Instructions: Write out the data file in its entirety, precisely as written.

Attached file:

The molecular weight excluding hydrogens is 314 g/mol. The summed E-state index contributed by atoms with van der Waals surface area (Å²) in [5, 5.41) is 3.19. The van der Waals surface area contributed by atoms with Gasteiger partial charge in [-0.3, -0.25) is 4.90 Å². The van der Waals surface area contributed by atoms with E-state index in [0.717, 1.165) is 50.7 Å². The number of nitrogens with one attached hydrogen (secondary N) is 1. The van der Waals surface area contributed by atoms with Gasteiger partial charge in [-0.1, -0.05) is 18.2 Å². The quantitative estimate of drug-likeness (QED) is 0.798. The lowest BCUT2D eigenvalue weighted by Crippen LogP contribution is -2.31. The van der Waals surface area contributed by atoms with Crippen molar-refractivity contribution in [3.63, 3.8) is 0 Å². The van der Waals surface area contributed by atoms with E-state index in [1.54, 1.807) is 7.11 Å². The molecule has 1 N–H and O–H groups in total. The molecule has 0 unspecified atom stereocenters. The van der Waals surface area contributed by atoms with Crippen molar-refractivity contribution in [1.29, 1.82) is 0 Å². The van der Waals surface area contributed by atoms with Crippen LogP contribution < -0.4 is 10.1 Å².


The molecular weight excluding hydrogens is 314 g/mol. The summed E-state index contributed by atoms with van der Waals surface area (Å²) in [5, 5.41) is 3.19. The van der Waals surface area contributed by atoms with Gasteiger partial charge in [-0.3, -0.25) is 4.90 Å². The van der Waals surface area contributed by atoms with E-state index in [0.717, 1.165) is 50.7 Å². The number of nitrogens with one attached hydrogen (secondary N) is 1. The van der Waals surface area contributed by atoms with Gasteiger partial charge in [-0.1, -0.05) is 18.2 Å². The quantitative estimate of drug-likeness (QED) is 0.798. The lowest BCUT2D eigenvalue weighted by Crippen LogP contribution is -2.31. The van der Waals surface area contributed by atoms with Crippen molar-refractivity contribution in [3.63, 3.8) is 0 Å². The van der Waals surface area contributed by atoms with E-state index in [1.54, 1.807) is 7.11 Å². The molecule has 1 N–H and O–H groups in total. The molecule has 0 unspecified atom stereocenters. The van der Waals surface area contributed by atoms with Crippen molar-refractivity contribution in [1.29, 1.82) is 0 Å². The van der Waals surface area contributed by atoms with Crippen LogP contribution < -0.4 is 10.1 Å².